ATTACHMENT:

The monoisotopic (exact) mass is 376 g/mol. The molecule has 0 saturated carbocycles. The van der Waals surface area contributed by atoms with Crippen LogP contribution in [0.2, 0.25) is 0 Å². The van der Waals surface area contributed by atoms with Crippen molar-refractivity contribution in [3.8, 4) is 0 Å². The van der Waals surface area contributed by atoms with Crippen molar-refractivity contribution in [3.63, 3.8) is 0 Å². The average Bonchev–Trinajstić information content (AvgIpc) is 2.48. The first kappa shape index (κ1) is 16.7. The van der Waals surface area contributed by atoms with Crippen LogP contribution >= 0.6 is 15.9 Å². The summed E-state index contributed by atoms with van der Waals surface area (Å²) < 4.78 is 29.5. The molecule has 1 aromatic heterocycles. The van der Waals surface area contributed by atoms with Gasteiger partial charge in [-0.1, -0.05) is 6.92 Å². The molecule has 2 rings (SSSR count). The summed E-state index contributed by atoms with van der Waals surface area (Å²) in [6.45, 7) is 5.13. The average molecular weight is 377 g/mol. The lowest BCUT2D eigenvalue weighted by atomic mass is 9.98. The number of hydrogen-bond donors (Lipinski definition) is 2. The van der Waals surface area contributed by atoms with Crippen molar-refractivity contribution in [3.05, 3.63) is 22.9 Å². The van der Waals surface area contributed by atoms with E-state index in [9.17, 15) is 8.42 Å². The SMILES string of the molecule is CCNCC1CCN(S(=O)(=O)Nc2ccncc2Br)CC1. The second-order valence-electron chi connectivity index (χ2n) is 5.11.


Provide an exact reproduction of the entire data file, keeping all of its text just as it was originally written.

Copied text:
The monoisotopic (exact) mass is 376 g/mol. The molecule has 0 saturated carbocycles. The van der Waals surface area contributed by atoms with Crippen LogP contribution in [0.2, 0.25) is 0 Å². The van der Waals surface area contributed by atoms with Crippen molar-refractivity contribution in [3.8, 4) is 0 Å². The van der Waals surface area contributed by atoms with Crippen molar-refractivity contribution in [3.63, 3.8) is 0 Å². The average Bonchev–Trinajstić information content (AvgIpc) is 2.48. The first kappa shape index (κ1) is 16.7. The van der Waals surface area contributed by atoms with Crippen LogP contribution >= 0.6 is 15.9 Å². The summed E-state index contributed by atoms with van der Waals surface area (Å²) < 4.78 is 29.5. The molecule has 1 aromatic heterocycles. The van der Waals surface area contributed by atoms with Gasteiger partial charge in [-0.1, -0.05) is 6.92 Å². The molecule has 2 rings (SSSR count). The summed E-state index contributed by atoms with van der Waals surface area (Å²) in [6.45, 7) is 5.13. The average molecular weight is 377 g/mol. The lowest BCUT2D eigenvalue weighted by atomic mass is 9.98. The number of hydrogen-bond donors (Lipinski definition) is 2. The van der Waals surface area contributed by atoms with Crippen molar-refractivity contribution in [3.05, 3.63) is 22.9 Å². The van der Waals surface area contributed by atoms with E-state index in [9.17, 15) is 8.42 Å². The SMILES string of the molecule is CCNCC1CCN(S(=O)(=O)Nc2ccncc2Br)CC1. The second-order valence-electron chi connectivity index (χ2n) is 5.11.